Christmas cards showing a Welsh Assembly Government minister with a Welsh version of Scrabble cost over £3,000 of public money.
Alun Pugh said he wanted the picture to promote the language
Alun Pugh, the minister for the Welsh language, had the cards printed to be "innovative" in promoting the language.
Plaid Cymru called it a "misuse of public money". More than £3,000 went on legal advice about copyright.
But game-makers Mattel agreed the picture could be used without charging a fee for the rights.
Owen John Thomas, of Plaid Cymru, said: "It seems to me to be a misuse of public money."
"If he wants to send Welsh Christmas cards he can do that quite easily. [They are] on sale in the shops.
"He should be paying for this largely out of his own pocket, except of course where he's sending to people who have official posts in certain government organisations and so forth."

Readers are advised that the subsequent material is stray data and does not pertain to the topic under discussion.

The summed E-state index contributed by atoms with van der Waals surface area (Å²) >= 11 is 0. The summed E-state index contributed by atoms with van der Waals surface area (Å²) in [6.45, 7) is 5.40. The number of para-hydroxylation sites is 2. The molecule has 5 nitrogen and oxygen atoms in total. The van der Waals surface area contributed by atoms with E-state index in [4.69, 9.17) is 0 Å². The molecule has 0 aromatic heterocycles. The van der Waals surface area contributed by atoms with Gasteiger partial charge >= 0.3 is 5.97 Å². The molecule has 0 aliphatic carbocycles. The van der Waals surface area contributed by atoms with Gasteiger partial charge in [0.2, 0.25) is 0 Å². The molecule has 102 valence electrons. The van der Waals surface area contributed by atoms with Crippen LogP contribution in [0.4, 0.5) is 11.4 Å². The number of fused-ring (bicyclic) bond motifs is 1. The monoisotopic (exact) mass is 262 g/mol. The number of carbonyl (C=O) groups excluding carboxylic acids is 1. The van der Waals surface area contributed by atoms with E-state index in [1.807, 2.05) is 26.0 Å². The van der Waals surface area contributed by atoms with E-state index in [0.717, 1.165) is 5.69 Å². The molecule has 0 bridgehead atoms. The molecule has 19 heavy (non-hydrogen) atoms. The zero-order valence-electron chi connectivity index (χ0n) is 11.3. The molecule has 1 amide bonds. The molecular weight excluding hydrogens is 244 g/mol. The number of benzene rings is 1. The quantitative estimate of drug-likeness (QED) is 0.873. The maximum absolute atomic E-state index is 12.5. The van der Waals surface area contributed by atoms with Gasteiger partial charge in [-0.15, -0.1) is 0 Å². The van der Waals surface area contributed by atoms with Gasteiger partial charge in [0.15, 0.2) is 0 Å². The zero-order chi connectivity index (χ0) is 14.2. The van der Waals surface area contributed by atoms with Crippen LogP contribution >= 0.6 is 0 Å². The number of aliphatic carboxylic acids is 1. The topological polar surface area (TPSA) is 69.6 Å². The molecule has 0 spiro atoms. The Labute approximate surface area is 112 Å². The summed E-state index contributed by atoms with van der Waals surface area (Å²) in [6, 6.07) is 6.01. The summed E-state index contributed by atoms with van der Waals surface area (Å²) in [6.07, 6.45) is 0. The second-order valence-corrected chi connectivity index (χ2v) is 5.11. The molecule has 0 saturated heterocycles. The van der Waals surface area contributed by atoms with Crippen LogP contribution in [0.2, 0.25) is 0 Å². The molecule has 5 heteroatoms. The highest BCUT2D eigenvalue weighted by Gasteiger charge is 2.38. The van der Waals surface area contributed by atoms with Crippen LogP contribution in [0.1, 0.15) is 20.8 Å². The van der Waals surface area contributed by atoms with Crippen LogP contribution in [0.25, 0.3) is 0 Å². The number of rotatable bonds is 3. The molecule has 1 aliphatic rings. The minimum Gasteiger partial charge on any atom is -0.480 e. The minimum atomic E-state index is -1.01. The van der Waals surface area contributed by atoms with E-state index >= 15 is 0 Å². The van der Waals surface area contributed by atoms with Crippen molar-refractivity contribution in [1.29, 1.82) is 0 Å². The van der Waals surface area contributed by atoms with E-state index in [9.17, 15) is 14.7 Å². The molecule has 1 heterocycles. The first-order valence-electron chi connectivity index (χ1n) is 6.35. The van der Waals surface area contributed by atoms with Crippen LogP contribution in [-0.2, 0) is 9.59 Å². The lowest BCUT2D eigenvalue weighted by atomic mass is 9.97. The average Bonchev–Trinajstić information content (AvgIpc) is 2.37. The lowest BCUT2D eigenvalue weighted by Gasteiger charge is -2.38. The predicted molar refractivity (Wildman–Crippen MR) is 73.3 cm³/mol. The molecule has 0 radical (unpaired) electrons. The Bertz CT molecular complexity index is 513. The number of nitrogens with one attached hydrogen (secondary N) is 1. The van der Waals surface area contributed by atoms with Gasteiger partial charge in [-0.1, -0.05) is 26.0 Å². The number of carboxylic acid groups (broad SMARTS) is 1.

"The whole thing is an absolute nonsense."
Mr Thomas said he was not among those who had received one of the cards last year from Mr Pugh, who is the AM for Clwyd West.
On Tuesday, Welsh Conservatives' leader Nick Bourne said Mr Pugh should repay the money from his own pocket, since this was "not just vanity" but a "totally unneccessary waste" of public money.
Meanwhile an assembly government spokeswoman said: "The actual cost of the Christmas card was £3,325, which included printing costs of £180, £88 for photography, and £3,057 in legal fees.
"The legal fees were incurred as a result of advice from solicitors representing the Welsh assembly on copyright and licence issues".
"The minister launched the Scrabble yn Gymraeg (Welsh language Scrabble) at the National Eisteddfod in 2005 and his intention was to promote an innovative and entertaining opportunity to use Welsh in a social context on his Christmas card."
The spokeswoman added that the assembly government wanted to make it clear that earlier reports of Mattel receiving a payment were incorrect.